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April 09, 2010

Guiding Principles - Part 1

Our Wikispace reminds me of my over stuffed parents' attic. Among all the "once cool/relavant but now outdated" stuff are gems that got lost in the noise.

In the process of updating a few Wiki pages, I stumbled upon our "Guiding Principles" page and, in rereading, realized it's well worth exposing to the light once again.

Due to the size, I'll post in three parts so your scrolling finger doesn't get jammed.


Software Principles:

  1. Simple. Simple gets used.
  2. Students are the primary customers. Schools are secondary. Student desires come before school desires (right up to the simple line). If students don't use it, the rest is moot.
  3. Open standards. Users should be free to roam with their data.
  4. APIs instead of build in house.
  5. Work in the open. Network = learning and adoption. Adoption trumps secrets. (And secrets aren't as smart as what's already in the open.)
  6. Features must fight for their lives to be included.

Generally, we like and credit 37signals' "Getting Real" available here.

Assumptions:

These are broad based and not as set as principles. It's useful to list assumptions, just to be clear on the thought behind the system. Some of these are more controversial than others. Some were controversial when we started and are not anymore. Some we believe whole heartedly. With others we just needed to pick a side.

On Social Networking and Education:

  1. Education is social.
  2. Social Networks are the new social method. They are here to stay.
  3. Therefore schools belong in social networking. (See recent studies.)
  4. Staff and faculty belong on Facebook. They need to play nice. They need to not act like parents. Training is needed. So is emotional intelligence with a digital native twist.
  5. Students will come to embrace the blend of education and social contexts. They need both and they value convenience; one stop shopping. (This assumes education acts politely, a BIG caveat.) NASPA's "Learning Reconsidered" supports this context blend from the school's side.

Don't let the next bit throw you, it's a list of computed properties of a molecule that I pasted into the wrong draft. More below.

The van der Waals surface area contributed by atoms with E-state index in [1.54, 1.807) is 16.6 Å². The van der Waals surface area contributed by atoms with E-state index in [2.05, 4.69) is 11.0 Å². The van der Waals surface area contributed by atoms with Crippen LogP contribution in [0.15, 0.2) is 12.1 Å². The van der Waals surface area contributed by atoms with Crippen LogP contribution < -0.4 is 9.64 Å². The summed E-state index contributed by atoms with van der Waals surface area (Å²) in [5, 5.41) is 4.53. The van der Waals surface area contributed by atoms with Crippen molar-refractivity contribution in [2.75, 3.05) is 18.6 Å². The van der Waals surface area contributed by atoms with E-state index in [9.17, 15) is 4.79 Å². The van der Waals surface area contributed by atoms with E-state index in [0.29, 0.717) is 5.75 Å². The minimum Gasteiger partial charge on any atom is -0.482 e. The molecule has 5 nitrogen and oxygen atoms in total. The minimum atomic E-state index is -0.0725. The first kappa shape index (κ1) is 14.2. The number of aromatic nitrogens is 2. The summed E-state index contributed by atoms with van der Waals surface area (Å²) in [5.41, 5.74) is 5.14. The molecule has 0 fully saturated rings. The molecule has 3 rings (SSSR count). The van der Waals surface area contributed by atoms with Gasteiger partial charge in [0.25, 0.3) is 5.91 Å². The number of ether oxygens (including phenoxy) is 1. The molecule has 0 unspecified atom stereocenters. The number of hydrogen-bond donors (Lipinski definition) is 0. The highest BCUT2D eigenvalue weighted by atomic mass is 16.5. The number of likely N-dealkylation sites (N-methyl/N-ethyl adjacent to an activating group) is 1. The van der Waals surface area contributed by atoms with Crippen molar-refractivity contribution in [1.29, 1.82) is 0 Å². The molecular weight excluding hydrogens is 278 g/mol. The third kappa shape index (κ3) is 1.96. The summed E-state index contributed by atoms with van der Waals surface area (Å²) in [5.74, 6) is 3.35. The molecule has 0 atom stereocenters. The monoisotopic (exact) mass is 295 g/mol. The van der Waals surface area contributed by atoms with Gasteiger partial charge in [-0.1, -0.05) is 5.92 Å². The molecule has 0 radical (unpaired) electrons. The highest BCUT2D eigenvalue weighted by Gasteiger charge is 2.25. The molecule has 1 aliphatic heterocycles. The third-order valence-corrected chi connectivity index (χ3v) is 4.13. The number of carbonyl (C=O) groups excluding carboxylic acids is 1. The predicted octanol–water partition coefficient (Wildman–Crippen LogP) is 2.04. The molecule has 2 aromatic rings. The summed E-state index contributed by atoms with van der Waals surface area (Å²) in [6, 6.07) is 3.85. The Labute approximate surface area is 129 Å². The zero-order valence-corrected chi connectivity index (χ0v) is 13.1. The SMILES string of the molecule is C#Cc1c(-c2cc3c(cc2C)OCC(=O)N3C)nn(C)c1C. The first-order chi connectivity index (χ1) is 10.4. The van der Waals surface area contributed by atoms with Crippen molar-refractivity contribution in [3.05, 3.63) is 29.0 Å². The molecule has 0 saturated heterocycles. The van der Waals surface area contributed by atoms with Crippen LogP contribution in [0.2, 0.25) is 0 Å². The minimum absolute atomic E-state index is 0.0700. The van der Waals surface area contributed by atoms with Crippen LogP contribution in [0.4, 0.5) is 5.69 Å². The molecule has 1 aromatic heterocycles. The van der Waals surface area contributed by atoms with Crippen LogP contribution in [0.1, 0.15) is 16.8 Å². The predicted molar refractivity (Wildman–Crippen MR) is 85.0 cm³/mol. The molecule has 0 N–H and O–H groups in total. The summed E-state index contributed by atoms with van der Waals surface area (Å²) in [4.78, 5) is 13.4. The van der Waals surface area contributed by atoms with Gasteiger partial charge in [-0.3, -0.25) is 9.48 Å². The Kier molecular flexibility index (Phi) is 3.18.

6. Social networking specifically, and the internet in general, has flattened hierarchies.
  7. Learning is now about flat networks, peer-to-peer, and collaboration in any information vector.
  8. Walled gardens are nice for some things, just not higher education. Education needs to get away from ivory towers - it should not try to limit its students, but instead should compete on an open playing field. (Concretely: Elgg is cool. Ning is cool. Students are still, and should be, on Facebook. The students' networks, and their information should be free to roam in the real world. The dangers of this are overstated, the opportunities are endless. And, importantly, they won't, and shouldn't have to, log in to places that provide little value. So good luck competing with Facebook if your in house SNS isn't really clear on value and really easy to use.)
  9. There will be a suite of web 2.0 tools on Facebook et.al. They will beat out Blackboard. Google will gobble.

On Colleges

  1. As information becomes a free commodity with a very short shelf life, schools will be places for teaching values, building networks, and fostering engagement. The "content" will be a distant 5th on the value proposition.
  2. A college needs to be a blend of top down and bottom up organization. (Bottom up, while very real world and idealistic, does not suffice for the majority - see pre-frontal, train surfing, and yes there is friction here with the "no-hierarchy" above.)
  3. School should be similar to Wikipedia. "Experts" competing on more or less open ground with the mob - a mob that has to research and reference to be credible.
  4. Control of tools, information, and organization exists on a continuum and the pendulum needs to swing towards the students. (In fact, it is swinging that way because the students have the tools. Schools need to work with this fact.)
  5. The school, like the parents, must prepare the students to handle ambiguity, chaos, and increasing amounts of responsibility. It's a tricky balance. That's life.
  6. Colleges are coasting on social tradition. The early adopter types use them for their networks and then move on, often without waiting for permission or unnecessary validation. (The degree is rapidly losing its cachet with trend setters.)
  7. Colleges need to reposition themselves: change up their business model, offering and value proposition. This might take a long time. No one will die because of it, though much student potential will be wasted while we wait.

On Communication

  1. Relevance is paramount.
  2. Good communicators should embrace filters and empower their receivers. This means schools should give students tools to selectively filter them out (with exceptions only for emergencies.)
  3. Communication will follow the social graph. (Relationship = Influence) This is why text messaging is still cool and students use Facebook to communicate. Schools need to build trust and relationship. SPAM is a slap in the face. Requiring students to read email spam to get required information is really obnoxious.
Stay tuned for Part 2.


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